Background: Education is critical to help patients with chronic kidney disease self-manage their illness by thoroughly understanding their treatment options, medications, diet and fluids, and symptoms.
Methods: This study assesses in-center hemodialysis patients' use of the Internet in general and for health information seeking, both independently and by proxy-asking a family member or friend. Patients (n = 1,804) were recruited from 37 randomly selected dialysis clinics in 18 End-Stage Renal Disease Networks. Respondents completed a survey in English or Spanish.
Results: Across the entire sample, 34.7% had used the Internet themselves compared with 38% of disabled Americans. Internet use was more likely among patients who were younger, non-Hispanic, from the Southeast or Texas, and more highly educated. Median education level of English-reading respondents was 12th grade. Their total Internet health information use was 43.5% (24.7% independently, 18.8% by proxy). Median education level of Spanish-reading respondents was 6th grade; their total Internet health information use was only 25.5% (8.5% independently, 17% by proxy). Reasons for not using the Internet related more to not having access to a computer or knowledge (70.4%) than to lack of interest (21.3%).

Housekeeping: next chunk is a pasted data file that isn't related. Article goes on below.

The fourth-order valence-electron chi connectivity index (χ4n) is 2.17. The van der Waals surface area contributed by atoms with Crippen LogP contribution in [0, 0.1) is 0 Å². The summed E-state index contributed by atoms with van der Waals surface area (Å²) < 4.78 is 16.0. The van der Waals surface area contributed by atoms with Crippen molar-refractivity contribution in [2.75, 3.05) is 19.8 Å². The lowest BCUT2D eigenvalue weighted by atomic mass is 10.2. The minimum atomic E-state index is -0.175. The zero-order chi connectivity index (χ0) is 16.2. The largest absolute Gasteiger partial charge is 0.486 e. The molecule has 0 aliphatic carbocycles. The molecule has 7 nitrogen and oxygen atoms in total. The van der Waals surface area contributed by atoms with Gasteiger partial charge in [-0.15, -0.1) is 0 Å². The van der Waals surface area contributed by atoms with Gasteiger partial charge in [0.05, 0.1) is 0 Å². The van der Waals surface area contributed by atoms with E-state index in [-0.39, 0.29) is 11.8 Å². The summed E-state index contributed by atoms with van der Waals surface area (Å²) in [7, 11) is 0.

Conclusion: Alerting patients to Internet access at public libraries or providing a computer in dialysis clinic waiting rooms may help overcome this barrier. Proxy use may extend the reach of the Internet to patients who do not have access on their own.